A Real Tro(u/o)per
My hard-working nature and get-it-done attitude inspired a former boss to remark several times that I was a real trooper.
The correct answer was that it should be "a real trouper." But I think "trooper" is an "error" only in the sense of "if the person reading your resume is anal about this kind of stuff, they'll throw you on the reject pile for it." But it's quite likely that "trouper" is an error in the sense of "accurately representing the speaker's meaning."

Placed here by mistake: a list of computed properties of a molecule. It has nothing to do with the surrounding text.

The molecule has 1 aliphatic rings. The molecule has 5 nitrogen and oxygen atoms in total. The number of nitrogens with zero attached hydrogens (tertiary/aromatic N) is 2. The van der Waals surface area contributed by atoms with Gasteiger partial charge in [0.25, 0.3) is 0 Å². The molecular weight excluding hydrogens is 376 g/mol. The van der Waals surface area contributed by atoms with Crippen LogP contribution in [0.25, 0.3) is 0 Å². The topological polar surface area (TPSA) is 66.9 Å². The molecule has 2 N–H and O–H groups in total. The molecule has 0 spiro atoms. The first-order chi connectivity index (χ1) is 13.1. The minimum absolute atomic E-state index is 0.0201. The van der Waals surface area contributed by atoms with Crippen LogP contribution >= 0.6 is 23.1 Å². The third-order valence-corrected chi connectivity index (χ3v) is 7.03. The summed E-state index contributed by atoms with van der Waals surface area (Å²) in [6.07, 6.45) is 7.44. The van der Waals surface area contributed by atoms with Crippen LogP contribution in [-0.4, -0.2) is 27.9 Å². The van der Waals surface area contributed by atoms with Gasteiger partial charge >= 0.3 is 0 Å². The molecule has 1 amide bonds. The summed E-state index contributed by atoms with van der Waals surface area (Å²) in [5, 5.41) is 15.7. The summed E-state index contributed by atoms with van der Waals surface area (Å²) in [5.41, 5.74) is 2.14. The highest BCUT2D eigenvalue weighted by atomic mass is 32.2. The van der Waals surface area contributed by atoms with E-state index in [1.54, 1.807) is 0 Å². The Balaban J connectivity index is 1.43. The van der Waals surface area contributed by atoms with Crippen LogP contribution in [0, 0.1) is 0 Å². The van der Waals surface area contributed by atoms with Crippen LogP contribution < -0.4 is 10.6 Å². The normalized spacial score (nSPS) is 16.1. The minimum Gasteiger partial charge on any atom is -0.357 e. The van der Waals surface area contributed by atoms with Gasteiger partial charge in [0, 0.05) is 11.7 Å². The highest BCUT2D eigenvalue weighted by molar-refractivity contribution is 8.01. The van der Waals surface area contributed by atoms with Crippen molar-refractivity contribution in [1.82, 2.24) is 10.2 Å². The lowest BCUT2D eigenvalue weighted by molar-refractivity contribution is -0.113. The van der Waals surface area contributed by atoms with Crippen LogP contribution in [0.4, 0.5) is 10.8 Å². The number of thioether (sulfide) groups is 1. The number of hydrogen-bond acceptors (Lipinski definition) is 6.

The expression originated as an analogy to a member of an acting troupe, with their "the show must go on" ethos. But the alternate spelling is, I think, being eggcorned into acceptability. When most people who aren't usage mavens hear the expression, they interpret it as a metaphor for a military trooper. And that interpretation makes sense, since members of the military are also known for their perseverence, as they, well, "soldier on" in the face of adversity. And when such a person -- and I include myself in this group -- turns around and uses the expression at a future date, the military analogy rather than the theater one is what's in their mind. So in that sense, when I (and I assume most other people) utter that set of sounds, what I'm really saying is that someone is a "real trooper," not that they're a "real trouper." My expression just happens to sound the same as one that's spelled differently.